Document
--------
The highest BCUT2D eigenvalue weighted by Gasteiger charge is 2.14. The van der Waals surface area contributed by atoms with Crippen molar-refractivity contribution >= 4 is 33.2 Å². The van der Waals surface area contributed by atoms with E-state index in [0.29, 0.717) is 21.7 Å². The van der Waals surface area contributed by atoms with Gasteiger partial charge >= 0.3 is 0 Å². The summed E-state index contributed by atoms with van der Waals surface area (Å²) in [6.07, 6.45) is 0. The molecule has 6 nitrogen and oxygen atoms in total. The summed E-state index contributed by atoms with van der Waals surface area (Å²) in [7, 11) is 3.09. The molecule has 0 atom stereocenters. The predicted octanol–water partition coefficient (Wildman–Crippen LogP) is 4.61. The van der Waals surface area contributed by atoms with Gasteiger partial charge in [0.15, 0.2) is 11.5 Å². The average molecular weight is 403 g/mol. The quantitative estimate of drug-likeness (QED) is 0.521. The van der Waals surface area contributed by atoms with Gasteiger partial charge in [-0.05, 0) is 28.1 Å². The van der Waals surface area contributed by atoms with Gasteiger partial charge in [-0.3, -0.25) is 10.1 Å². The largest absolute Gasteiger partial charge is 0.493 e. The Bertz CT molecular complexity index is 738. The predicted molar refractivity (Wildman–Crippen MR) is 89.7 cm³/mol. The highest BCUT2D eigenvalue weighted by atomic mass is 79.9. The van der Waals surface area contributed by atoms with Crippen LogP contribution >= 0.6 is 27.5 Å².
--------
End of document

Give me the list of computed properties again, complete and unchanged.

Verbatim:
The highest BCUT2D eigenvalue weighted by Gasteiger charge is 2.14. The van der Waals surface area contributed by atoms with Crippen molar-refractivity contribution >= 4 is 33.2 Å². The van der Waals surface area contributed by atoms with E-state index in [0.29, 0.717) is 21.7 Å². The van der Waals surface area contributed by atoms with Gasteiger partial charge >= 0.3 is 0 Å². The summed E-state index contributed by atoms with van der Waals surface area (Å²) in [6.07, 6.45) is 0. The molecule has 6 nitrogen and oxygen atoms in total. The summed E-state index contributed by atoms with van der Waals surface area (Å²) in [7, 11) is 3.09. The molecule has 0 atom stereocenters. The predicted octanol–water partition coefficient (Wildman–Crippen LogP) is 4.61. The van der Waals surface area contributed by atoms with Gasteiger partial charge in [0.15, 0.2) is 11.5 Å². The average molecular weight is 403 g/mol. The quantitative estimate of drug-likeness (QED) is 0.521. The van der Waals surface area contributed by atoms with Gasteiger partial charge in [-0.05, 0) is 28.1 Å². The van der Waals surface area contributed by atoms with Gasteiger partial charge in [-0.3, -0.25) is 10.1 Å². The largest absolute Gasteiger partial charge is 0.493 e. The Bertz CT molecular complexity index is 738. The predicted molar refractivity (Wildman–Crippen MR) is 89.7 cm³/mol. The highest BCUT2D eigenvalue weighted by atomic mass is 79.9. The van der Waals surface area contributed by atoms with Crippen LogP contribution >= 0.6 is 27.5 Å².